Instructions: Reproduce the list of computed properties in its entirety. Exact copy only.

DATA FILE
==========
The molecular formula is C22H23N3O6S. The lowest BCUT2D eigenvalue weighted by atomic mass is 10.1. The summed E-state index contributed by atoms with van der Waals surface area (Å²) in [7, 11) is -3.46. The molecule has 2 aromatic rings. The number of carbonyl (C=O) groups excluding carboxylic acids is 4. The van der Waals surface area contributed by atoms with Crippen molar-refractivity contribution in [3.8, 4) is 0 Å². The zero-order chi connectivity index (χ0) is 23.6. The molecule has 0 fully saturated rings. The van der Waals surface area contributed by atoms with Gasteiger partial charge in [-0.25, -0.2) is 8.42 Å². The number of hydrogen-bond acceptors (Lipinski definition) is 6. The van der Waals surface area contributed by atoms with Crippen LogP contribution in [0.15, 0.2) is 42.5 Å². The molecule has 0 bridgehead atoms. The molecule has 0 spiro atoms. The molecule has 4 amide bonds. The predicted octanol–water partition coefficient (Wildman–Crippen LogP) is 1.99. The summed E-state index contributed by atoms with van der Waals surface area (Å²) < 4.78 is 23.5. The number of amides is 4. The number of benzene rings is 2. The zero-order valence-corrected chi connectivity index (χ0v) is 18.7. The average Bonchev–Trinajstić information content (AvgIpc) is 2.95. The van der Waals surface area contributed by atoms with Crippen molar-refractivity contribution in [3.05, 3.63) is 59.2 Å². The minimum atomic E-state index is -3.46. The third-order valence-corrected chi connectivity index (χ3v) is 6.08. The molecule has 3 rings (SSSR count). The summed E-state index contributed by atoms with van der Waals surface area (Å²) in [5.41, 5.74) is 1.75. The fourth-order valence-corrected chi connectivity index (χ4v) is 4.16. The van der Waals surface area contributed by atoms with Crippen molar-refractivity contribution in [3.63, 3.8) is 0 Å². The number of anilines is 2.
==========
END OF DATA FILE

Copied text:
The molecular formula is C22H23N3O6S. The lowest BCUT2D eigenvalue weighted by atomic mass is 10.1. The summed E-state index contributed by atoms with van der Waals surface area (Å²) in [7, 11) is -3.46. The molecule has 2 aromatic rings. The number of carbonyl (C=O) groups excluding carboxylic acids is 4. The van der Waals surface area contributed by atoms with Crippen molar-refractivity contribution in [3.8, 4) is 0 Å². The zero-order chi connectivity index (χ0) is 23.6. The molecule has 0 fully saturated rings. The van der Waals surface area contributed by atoms with Gasteiger partial charge in [-0.25, -0.2) is 8.42 Å². The number of hydrogen-bond acceptors (Lipinski definition) is 6. The van der Waals surface area contributed by atoms with Crippen LogP contribution in [0.15, 0.2) is 42.5 Å². The molecule has 0 bridgehead atoms. The molecule has 0 spiro atoms. The molecule has 4 amide bonds. The predicted octanol–water partition coefficient (Wildman–Crippen LogP) is 1.99. The summed E-state index contributed by atoms with van der Waals surface area (Å²) < 4.78 is 23.5. The number of amides is 4. The number of benzene rings is 2. The zero-order valence-corrected chi connectivity index (χ0v) is 18.7. The average Bonchev–Trinajstić information content (AvgIpc) is 2.95. The van der Waals surface area contributed by atoms with Crippen molar-refractivity contribution in [3.05, 3.63) is 59.2 Å². The minimum atomic E-state index is -3.46. The third-order valence-corrected chi connectivity index (χ3v) is 6.08. The molecule has 3 rings (SSSR count). The summed E-state index contributed by atoms with van der Waals surface area (Å²) in [5.41, 5.74) is 1.75. The fourth-order valence-corrected chi connectivity index (χ4v) is 4.16. The van der Waals surface area contributed by atoms with Crippen molar-refractivity contribution in [3.63, 3.8) is 0 Å². The number of anilines is 2.